Week 1 January 2002: A Happy New Year to all our readers. Unfortunately bushfires are still raging along the NSW coast and along the Great Dividing Range.
Spent some time weeding and mulching a new garden bed. We are now putting river sand around plants and then covering with chipped organic material. We saw this method used in a local native garden. In theory the sand will help to suppress weeds and reduce evaporation. We will see if practice matches theory. The spaces between plants will still be covered only by organic material.
We saw a splendid sight this week. Three Wedge-tailed Eagles put on an aerial display above Yallaroo. We often see single or pairs of Eagles but this is the first time we have seen three.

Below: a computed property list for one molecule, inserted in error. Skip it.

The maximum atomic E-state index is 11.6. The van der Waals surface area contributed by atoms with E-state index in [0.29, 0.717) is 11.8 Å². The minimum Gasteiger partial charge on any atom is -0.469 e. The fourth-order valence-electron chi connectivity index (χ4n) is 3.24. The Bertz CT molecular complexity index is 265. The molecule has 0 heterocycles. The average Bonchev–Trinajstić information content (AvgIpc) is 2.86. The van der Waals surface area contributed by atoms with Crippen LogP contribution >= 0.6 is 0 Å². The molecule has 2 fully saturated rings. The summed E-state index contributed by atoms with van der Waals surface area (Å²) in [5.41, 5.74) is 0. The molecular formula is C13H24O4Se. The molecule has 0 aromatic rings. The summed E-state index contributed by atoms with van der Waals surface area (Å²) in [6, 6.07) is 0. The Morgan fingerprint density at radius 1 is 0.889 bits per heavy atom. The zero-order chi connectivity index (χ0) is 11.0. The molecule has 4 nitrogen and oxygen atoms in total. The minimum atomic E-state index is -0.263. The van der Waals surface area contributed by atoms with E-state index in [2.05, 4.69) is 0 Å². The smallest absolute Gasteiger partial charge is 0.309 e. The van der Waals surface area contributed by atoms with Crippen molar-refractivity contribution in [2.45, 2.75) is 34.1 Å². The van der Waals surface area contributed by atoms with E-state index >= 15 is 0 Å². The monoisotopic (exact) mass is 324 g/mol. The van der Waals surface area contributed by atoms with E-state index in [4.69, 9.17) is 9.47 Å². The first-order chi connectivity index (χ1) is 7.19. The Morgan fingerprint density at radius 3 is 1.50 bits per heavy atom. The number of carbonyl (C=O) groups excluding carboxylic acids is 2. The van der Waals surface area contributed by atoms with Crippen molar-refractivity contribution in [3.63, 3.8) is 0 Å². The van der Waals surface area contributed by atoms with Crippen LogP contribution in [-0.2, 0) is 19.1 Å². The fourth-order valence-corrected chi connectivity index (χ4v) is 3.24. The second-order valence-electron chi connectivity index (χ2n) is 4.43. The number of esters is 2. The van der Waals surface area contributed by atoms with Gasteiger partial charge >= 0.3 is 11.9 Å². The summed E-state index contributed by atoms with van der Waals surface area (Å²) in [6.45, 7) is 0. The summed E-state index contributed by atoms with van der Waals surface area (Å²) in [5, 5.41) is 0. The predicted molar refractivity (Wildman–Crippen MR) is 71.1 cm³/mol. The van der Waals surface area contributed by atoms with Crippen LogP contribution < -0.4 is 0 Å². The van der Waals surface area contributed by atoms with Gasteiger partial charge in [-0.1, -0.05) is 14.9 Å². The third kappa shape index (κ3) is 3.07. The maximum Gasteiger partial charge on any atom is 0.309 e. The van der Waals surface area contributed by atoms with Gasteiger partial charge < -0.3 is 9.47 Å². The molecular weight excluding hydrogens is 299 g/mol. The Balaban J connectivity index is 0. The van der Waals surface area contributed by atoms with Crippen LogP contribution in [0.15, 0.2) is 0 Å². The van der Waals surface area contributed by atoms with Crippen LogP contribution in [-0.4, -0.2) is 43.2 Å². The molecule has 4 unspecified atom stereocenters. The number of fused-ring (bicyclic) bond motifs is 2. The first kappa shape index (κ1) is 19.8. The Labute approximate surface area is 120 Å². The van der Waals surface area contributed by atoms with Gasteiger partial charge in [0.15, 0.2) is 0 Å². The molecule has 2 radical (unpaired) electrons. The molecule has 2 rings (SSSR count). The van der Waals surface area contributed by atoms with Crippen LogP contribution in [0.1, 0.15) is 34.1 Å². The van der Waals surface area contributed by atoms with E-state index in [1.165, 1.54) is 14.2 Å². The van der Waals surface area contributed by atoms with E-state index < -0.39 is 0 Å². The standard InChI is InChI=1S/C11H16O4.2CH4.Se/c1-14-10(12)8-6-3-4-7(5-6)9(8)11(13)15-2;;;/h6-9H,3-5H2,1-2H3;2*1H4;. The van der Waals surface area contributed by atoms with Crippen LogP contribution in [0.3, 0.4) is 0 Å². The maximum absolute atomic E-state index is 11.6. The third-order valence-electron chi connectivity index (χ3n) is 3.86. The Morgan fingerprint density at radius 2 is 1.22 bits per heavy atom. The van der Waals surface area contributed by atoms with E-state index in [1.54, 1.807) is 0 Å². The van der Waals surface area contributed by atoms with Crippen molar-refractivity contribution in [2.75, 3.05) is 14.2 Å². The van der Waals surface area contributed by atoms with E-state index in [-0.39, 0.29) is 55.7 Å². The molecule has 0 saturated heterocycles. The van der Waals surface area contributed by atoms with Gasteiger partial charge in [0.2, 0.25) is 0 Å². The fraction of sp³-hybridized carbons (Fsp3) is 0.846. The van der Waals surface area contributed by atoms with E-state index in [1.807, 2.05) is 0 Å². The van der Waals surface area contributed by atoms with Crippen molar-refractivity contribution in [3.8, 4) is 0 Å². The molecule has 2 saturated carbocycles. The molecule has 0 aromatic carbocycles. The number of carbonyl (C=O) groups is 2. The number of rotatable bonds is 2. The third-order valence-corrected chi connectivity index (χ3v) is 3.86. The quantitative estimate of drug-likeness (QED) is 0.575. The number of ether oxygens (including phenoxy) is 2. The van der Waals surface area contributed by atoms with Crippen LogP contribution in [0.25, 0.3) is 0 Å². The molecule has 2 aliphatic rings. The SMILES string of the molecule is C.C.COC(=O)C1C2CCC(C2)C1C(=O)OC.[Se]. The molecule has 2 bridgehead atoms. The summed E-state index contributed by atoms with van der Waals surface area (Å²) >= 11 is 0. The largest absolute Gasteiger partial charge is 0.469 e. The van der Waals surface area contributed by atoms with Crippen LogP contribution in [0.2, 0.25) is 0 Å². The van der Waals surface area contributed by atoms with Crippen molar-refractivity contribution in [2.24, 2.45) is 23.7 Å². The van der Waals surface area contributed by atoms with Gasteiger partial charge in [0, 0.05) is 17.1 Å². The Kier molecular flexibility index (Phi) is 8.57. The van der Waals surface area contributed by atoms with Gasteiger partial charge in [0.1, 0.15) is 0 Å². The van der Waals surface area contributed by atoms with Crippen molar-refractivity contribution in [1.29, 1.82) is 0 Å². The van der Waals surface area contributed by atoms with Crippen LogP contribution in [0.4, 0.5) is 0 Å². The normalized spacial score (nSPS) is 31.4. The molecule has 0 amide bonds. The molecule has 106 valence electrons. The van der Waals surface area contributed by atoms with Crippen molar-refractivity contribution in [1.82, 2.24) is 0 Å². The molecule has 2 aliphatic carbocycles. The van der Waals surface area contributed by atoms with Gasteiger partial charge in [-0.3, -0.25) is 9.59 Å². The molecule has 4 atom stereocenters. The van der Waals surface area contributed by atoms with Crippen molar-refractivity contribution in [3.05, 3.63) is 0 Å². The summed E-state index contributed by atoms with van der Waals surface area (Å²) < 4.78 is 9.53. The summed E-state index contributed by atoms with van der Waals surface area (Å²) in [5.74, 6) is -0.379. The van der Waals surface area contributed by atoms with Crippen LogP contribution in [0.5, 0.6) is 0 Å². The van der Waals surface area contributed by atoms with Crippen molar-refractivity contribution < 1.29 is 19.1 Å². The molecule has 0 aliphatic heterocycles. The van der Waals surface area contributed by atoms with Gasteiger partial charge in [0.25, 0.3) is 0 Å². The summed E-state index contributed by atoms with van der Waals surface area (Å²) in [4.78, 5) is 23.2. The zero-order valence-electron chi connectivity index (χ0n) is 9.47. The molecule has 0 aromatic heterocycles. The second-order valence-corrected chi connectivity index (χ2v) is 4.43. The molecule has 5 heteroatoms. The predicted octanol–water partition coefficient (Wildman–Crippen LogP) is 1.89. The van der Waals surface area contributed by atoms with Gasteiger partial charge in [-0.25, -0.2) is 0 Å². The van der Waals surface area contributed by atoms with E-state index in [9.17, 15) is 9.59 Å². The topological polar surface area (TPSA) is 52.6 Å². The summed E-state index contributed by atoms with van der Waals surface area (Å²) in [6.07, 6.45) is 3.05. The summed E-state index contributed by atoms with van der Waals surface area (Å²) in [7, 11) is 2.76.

Potting on some Proteaceae in a mixture of elderly stable manure and river sand. We are trying some Banksias and cutting grown Waratahs. A Banksia robur has done very well in this mixture. We will report on the success or failure of this mixture.
Some Western Australian Banksias are doing well in the gardens at Yallaroo. Banksia media, Banksia baueri, Banksia repens and Banksia blechnifolia are all surviving and thriving.
Received an exciting phone call this week. A post-graduate student, at the University of New England is working on the Homoranthus genus. He has propagated many species and is giving us a number of plants. We will be establishing a Homoranthus garden and propagating cuttings from these specimens. Homoranthus belong to the Myrtaceae family and many species have great horticultural potential. We are very grateful for this generous gift.